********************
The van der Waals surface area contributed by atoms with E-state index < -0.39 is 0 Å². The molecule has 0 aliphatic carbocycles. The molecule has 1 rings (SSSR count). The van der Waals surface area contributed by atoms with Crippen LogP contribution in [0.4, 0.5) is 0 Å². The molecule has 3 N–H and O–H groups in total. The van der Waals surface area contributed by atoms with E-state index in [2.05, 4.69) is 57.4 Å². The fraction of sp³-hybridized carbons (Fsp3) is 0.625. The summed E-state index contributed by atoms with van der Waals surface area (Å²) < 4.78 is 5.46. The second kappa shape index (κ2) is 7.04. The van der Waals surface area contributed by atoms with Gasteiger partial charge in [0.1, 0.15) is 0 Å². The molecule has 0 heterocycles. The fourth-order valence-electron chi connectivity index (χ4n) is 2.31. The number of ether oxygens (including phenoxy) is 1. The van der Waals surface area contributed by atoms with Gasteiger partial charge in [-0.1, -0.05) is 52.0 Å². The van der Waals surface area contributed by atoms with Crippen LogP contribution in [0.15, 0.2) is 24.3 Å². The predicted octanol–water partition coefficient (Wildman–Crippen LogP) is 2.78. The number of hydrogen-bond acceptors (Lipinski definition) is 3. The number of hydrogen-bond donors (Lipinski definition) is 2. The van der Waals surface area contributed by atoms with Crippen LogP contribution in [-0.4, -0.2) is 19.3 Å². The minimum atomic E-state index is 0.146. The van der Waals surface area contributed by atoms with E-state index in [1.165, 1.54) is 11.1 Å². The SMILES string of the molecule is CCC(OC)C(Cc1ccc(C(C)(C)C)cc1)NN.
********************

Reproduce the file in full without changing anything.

The van der Waals surface area contributed by atoms with E-state index < -0.39 is 0 Å². The molecule has 0 aliphatic carbocycles. The molecule has 1 rings (SSSR count). The van der Waals surface area contributed by atoms with Crippen LogP contribution in [0.4, 0.5) is 0 Å². The molecule has 3 N–H and O–H groups in total. The van der Waals surface area contributed by atoms with E-state index in [2.05, 4.69) is 57.4 Å². The fraction of sp³-hybridized carbons (Fsp3) is 0.625. The summed E-state index contributed by atoms with van der Waals surface area (Å²) < 4.78 is 5.46. The second kappa shape index (κ2) is 7.04. The van der Waals surface area contributed by atoms with Gasteiger partial charge in [0.1, 0.15) is 0 Å². The molecule has 0 heterocycles. The fourth-order valence-electron chi connectivity index (χ4n) is 2.31. The number of ether oxygens (including phenoxy) is 1. The van der Waals surface area contributed by atoms with Gasteiger partial charge in [-0.1, -0.05) is 52.0 Å². The van der Waals surface area contributed by atoms with Crippen LogP contribution in [0.15, 0.2) is 24.3 Å². The predicted octanol–water partition coefficient (Wildman–Crippen LogP) is 2.78. The number of hydrogen-bond acceptors (Lipinski definition) is 3. The number of hydrogen-bond donors (Lipinski definition) is 2. The van der Waals surface area contributed by atoms with Crippen LogP contribution in [-0.4, -0.2) is 19.3 Å². The minimum atomic E-state index is 0.146. The van der Waals surface area contributed by atoms with E-state index in [1.165, 1.54) is 11.1 Å². The SMILES string of the molecule is CCC(OC)C(Cc1ccc(C(C)(C)C)cc1)NN.